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Fortin leaves Italy at 17 for life in America


Last updated 2/28/2008 at Noon

Italian native Nina Fortin in her Fallbrook home.

As you walk across the threshold of Nina Fortin’s home, a multitude of photographs that adorns the walls and tabletops catches the eye and reveals the story of her life.

When Fortin was a young girl living in Pissiano, Italy, little did she know that on her wedding day, LIFE Magazine would be there to cover the event.

“I have no idea how LIFE Magazine found out about the marriage,” she said. “Nobody knew.”

Not only did her small town congregate for the ceremony, but throngs of people out of town attended.

Her marriage in 1951 was followed closely by members of the international print media, due to the love of romance during this era. Fortin married an American soldier named George, whom she had met during World War II.

After their friendly encounter, letters were exchanged with the aid of people who could write in the recipient’s native language. This went on for a handful of years.

“I married George the day before I turned 17,” said Fortin. At the time of their marriage, her husband was 32 years old.

Fortin admits that leaving Pissiano was extremely difficult. She left her father behind, as well as four sisters, who she was raising after her mother passed away.

“I didn’t want to leave my four sisters,” explained Fortin.

When Fortin married and arrived in the United States, she lived in New Bedford, MA.

“Two weeks after I moved, I worked in the factories,” said Fortin. “Life was very hard.”

Because of the war, Fortin’s education stopped at the second grade. Educating herself in the English language was a struggle.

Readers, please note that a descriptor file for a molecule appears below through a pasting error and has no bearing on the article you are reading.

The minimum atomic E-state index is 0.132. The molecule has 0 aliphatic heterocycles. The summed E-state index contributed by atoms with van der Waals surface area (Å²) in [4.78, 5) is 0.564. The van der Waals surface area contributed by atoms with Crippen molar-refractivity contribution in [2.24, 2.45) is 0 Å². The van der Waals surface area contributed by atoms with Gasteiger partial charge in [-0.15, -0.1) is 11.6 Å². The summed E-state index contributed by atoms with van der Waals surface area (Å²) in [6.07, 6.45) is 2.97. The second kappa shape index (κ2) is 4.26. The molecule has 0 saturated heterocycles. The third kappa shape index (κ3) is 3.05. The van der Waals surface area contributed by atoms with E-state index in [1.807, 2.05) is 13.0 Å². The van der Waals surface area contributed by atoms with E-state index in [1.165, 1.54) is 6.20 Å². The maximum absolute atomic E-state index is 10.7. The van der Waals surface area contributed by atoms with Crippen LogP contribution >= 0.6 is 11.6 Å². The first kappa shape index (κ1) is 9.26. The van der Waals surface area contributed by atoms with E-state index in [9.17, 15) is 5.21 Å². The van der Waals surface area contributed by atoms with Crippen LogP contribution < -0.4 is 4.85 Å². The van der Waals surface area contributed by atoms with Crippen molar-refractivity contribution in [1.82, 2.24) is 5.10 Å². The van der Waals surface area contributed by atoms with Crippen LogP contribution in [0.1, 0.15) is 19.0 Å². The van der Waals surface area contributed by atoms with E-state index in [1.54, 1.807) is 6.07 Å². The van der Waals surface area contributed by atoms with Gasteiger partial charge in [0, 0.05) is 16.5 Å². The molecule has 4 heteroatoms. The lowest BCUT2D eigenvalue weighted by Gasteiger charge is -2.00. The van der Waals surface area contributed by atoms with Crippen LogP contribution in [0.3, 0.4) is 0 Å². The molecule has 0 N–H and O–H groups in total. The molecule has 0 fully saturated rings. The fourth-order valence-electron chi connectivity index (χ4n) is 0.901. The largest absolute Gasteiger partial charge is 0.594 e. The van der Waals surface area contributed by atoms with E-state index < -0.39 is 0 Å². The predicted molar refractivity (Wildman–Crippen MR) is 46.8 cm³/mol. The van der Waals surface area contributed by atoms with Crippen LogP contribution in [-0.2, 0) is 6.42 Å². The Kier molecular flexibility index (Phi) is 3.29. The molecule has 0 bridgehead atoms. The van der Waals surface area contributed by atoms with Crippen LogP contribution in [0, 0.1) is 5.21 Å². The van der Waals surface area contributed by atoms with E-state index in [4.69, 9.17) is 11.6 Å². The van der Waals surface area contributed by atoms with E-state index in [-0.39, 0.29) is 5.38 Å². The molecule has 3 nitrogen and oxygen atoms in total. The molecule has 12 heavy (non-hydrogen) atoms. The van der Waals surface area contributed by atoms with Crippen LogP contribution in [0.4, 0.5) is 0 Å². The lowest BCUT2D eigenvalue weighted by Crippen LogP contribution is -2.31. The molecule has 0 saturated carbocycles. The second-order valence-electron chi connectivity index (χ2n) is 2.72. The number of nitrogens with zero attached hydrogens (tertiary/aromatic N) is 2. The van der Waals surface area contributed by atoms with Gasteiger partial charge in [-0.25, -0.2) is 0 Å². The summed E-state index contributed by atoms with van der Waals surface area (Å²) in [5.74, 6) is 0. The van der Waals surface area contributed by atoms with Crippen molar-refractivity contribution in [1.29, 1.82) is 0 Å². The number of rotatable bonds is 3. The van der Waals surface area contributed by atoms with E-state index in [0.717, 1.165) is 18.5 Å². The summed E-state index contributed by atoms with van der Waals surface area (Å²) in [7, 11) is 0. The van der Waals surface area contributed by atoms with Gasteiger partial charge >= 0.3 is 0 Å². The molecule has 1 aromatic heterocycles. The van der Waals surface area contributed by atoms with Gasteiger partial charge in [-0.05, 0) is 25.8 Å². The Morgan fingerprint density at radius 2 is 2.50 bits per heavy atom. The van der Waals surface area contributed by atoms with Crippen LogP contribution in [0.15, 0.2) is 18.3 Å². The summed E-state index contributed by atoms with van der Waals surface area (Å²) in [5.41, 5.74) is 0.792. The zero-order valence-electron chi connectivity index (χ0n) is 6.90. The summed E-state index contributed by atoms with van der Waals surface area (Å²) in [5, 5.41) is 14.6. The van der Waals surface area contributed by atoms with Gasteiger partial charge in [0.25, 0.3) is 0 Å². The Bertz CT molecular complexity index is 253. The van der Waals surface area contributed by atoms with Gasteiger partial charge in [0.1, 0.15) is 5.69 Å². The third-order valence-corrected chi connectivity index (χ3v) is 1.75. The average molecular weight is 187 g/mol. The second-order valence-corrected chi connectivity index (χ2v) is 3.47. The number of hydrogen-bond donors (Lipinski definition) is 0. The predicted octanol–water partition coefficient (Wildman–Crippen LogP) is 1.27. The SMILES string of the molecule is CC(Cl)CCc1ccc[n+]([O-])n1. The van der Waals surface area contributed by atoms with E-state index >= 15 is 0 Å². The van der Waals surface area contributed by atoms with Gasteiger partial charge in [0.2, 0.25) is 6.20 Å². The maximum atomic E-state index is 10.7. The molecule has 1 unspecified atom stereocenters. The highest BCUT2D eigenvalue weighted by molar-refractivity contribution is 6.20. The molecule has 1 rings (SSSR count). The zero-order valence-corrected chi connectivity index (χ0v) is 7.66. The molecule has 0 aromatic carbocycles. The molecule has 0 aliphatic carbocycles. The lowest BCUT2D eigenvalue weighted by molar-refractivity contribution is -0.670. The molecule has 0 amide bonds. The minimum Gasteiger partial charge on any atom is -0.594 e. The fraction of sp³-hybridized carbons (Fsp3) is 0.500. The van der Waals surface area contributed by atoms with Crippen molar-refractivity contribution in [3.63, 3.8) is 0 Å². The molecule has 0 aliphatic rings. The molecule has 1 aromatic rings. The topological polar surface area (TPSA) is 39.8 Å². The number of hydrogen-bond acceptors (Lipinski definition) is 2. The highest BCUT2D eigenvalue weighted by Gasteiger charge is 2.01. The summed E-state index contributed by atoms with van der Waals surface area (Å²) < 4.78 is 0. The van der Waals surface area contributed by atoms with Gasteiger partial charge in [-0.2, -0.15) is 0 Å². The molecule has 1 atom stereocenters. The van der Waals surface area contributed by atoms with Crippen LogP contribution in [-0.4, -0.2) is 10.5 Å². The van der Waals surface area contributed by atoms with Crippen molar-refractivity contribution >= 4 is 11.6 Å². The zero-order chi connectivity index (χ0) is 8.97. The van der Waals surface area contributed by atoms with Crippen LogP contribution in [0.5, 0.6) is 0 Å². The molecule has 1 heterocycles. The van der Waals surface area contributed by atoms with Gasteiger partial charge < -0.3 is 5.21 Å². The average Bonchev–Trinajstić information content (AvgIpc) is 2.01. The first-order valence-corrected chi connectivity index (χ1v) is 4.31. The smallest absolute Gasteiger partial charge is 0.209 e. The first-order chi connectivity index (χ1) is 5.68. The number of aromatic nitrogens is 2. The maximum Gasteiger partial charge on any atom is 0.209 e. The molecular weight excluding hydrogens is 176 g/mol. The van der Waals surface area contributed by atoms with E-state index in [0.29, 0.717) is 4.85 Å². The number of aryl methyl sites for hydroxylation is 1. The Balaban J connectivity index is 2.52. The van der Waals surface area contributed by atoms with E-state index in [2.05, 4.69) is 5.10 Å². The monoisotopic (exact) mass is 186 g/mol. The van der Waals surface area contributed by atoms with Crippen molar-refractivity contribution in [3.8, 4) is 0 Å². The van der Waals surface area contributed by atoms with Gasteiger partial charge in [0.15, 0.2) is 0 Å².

But thanks to television, Fortin learned the language by watching shows like “I Love Lucy,” “Hopalong Cassidy” and “The Roy Rogers Show.”

Upon learning more about the language and the culture, Fortin became a citizen of the United States.

Five years after moving to the US, Fortin and her husband moved to California, where they settled and raised their three children in Diamond Bar.

Fortin was a receptionist at a real estate office, where her job responsibilities grew. One day, her boss recommended that she get her real estate license.

Apprehensive because she did not know how to read English well, Fortin was still determined to attend the class. However, she stumbled when it was time to take the state real estate license exam.

“I didn’t pass the first two times,” she said. “I knew the material, but I was running out of time; I just wasn’t reading fast enough.”

Exhausted from studying, working, raising children and battling a blood disease, Fortin visited her doctor.

“He wrote a letter to the state board telling them that because of my language barrier and blood disease, they should give me more time for the test,” said Fortin. “I ended up getting an extra 20 minutes on the test and I passed – I was in such happy shock!”

Being a go-getter, Fortin didn’t stop there: “Two years later I got my broker’s license.”

In her 40-year real estate career, Fortin received a multitude of awards, such as Top Producer, Top Sales Associate, Ruby Award and Top Listing Agent.

“I loved real estate,” she said.

When Fortin looks back at her life, she realizes that it has been a mixture of happiness and pain. Yet through it all, she learned to never give up.

Her faith in God has also been unwavering. “I’ve always prayed to Him for guidance and direction,” said Fortin.


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